6 Things Bloggers can Learn from Disney

My recent trip to Orlando as part of the Social Media Moms Celebration got me thinking about what bloggers can learn from Disney.

1. Provide memorable content.
Provide a memorable experience for your readers- make them laugh, make them cry, make them think. Even if all you do is post product reviews- make them yours, don't merely copy the company's press releases. Your personality and insights, your sense of humor is what makes your blog memorable.
2. When you share your skills and help people discover their own, they will be grateful.
My family's experience in the Disney animation class, where we all learned to draw a Disney character in just 20 minutes, will stand out in our minds for a long time. On a blog level, I've never forgotten how helpful Susan Getgood, marketer extraordinaire, was to me at my first BlogHer conference in 2007.

Think about the leaders in the social media space, they share their knowledge.

3. Never underestimate the value of a great logo.

You know ParentHacks? Their logo is brilliant and it's backed up by useful, well-written content. No wonder it's a classic.

4. Plus it.
Decades before the word supersizing came along, Walk Disney understood the concept. He is famous for asking his staff to take an idea and "plus it." That is, make it bigger and better. Take ShePosts, a site that shares out the latest buzz in the mom-space. The site was good when Esther Crawford started it, but it's even better now that she has a sharp staff of writers adding fresh, relevant daily content for mombloggers and those who watch them.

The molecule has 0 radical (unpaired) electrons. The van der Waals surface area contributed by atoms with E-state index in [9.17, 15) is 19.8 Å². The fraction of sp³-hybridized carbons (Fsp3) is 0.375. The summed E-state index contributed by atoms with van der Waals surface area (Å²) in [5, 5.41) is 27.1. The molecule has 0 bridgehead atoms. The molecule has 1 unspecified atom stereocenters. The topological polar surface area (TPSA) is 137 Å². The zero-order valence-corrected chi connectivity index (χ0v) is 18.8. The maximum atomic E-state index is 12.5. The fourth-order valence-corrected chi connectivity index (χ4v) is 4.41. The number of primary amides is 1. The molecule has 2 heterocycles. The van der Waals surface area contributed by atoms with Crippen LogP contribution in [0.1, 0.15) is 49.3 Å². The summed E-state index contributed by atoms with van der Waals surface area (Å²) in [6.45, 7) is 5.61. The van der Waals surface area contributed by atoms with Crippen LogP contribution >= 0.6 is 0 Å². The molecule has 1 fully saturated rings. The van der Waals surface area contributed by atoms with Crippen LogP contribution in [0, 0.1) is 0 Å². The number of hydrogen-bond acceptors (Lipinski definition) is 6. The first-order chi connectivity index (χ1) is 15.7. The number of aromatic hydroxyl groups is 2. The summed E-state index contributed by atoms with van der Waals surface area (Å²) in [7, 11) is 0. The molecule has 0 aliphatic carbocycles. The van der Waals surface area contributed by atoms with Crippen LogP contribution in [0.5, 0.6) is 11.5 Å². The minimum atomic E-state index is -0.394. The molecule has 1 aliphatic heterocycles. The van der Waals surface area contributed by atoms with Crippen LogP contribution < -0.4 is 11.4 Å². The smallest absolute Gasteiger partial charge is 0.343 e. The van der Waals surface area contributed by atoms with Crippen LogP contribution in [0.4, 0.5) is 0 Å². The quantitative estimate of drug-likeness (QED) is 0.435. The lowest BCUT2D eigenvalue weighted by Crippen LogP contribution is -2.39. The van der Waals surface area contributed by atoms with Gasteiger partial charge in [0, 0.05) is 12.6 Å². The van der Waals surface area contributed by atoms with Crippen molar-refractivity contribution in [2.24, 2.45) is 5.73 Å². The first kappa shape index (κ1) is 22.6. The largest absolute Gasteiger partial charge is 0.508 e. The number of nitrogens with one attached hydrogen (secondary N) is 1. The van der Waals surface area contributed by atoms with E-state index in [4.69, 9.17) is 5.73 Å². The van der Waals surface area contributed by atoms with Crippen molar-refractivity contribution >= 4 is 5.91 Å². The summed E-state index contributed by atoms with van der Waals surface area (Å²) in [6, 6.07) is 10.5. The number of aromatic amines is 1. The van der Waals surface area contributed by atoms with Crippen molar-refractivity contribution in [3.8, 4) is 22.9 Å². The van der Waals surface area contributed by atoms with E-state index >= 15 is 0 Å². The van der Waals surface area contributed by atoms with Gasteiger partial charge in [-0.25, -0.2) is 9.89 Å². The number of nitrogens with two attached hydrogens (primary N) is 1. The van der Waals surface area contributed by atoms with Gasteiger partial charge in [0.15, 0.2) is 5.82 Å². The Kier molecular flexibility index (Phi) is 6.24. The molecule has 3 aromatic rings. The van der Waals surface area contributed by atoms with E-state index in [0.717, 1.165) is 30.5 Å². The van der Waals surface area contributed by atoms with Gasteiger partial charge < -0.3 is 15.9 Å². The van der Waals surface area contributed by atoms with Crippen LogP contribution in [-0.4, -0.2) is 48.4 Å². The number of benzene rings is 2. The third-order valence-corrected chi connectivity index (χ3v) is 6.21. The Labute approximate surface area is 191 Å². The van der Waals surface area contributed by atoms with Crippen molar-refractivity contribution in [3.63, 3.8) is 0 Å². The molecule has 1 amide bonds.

5. Never be done.
Walt envisioned the Disney Parks as a place of continual growth and change. On our recent Disney trip, I couldn't believe how many things were new and how much had changed since our last trip in 2003. We should look at our blogs and social media projects the same way in order to keep them fresh and exciting--and that applies for us and our readers. Julie Marsh just did it. Jennifer James and Wendy Piersall are masters of reinvention.

6. Take Risks.
Be innovative, be bold, be daring. We think of Snow White, the first color animated film with sound, as a classic, but it was a huge risk for Walt Disney and his company. A cartoon musical for adults? Preposterous! But who among us can't name at least a few of those adorable seven dwarfs?

Colleen Padilla of Classy Mommy recently branched out from her blog with a playdate app and fashion mom Audrey McClellan has branched out with events. Together, they wrote the Digital Mom Handbook, which will be out this summer. They are role models for what is possible in our virtual and real professional lives.

What has Disney taught you about your career?

Disclosure: I was recent participant in the Disney Social Media Moms Celebration. I received park tickets for my family, three nights at the Grand Floridian, some meals and other perks including a conference with informative speakers like Chris Brogan. I was not asked to post about the event and all opinions are my own.

I was also a participant in the Disney College program in 1989, through which I received my Ducktorate in Management, Disney Style (yes, I have a diploma that states as much), as well as insight into Disney culture.
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